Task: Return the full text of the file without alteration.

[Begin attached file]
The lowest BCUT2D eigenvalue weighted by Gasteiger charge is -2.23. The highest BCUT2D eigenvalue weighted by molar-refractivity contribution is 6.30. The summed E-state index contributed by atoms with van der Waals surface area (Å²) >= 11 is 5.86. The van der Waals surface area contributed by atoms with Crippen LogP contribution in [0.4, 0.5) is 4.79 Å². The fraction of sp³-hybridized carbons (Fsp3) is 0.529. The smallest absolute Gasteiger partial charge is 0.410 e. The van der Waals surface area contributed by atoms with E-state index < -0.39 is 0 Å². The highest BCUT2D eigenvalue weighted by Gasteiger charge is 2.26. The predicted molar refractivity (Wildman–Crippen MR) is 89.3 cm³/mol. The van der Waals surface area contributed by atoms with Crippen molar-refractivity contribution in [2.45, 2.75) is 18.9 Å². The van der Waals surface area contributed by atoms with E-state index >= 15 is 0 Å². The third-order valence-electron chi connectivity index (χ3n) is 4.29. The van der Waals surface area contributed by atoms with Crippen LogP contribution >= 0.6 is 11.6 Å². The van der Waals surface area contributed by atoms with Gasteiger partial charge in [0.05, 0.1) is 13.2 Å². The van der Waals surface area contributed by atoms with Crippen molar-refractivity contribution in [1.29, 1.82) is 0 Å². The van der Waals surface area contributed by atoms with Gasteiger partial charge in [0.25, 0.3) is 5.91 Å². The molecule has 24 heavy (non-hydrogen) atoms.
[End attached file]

The lowest BCUT2D eigenvalue weighted by Gasteiger charge is -2.23. The highest BCUT2D eigenvalue weighted by molar-refractivity contribution is 6.30. The summed E-state index contributed by atoms with van der Waals surface area (Å²) >= 11 is 5.86. The van der Waals surface area contributed by atoms with Crippen LogP contribution in [0.4, 0.5) is 4.79 Å². The fraction of sp³-hybridized carbons (Fsp3) is 0.529. The smallest absolute Gasteiger partial charge is 0.410 e. The van der Waals surface area contributed by atoms with E-state index < -0.39 is 0 Å². The highest BCUT2D eigenvalue weighted by Gasteiger charge is 2.26. The predicted molar refractivity (Wildman–Crippen MR) is 89.3 cm³/mol. The van der Waals surface area contributed by atoms with Crippen molar-refractivity contribution in [2.45, 2.75) is 18.9 Å². The van der Waals surface area contributed by atoms with E-state index >= 15 is 0 Å². The third-order valence-electron chi connectivity index (χ3n) is 4.29. The van der Waals surface area contributed by atoms with Crippen LogP contribution >= 0.6 is 11.6 Å². The van der Waals surface area contributed by atoms with Gasteiger partial charge in [0.05, 0.1) is 13.2 Å². The van der Waals surface area contributed by atoms with Crippen molar-refractivity contribution in [1.29, 1.82) is 0 Å². The van der Waals surface area contributed by atoms with Gasteiger partial charge in [0.25, 0.3) is 5.91 Å². The molecule has 24 heavy (non-hydrogen) atoms.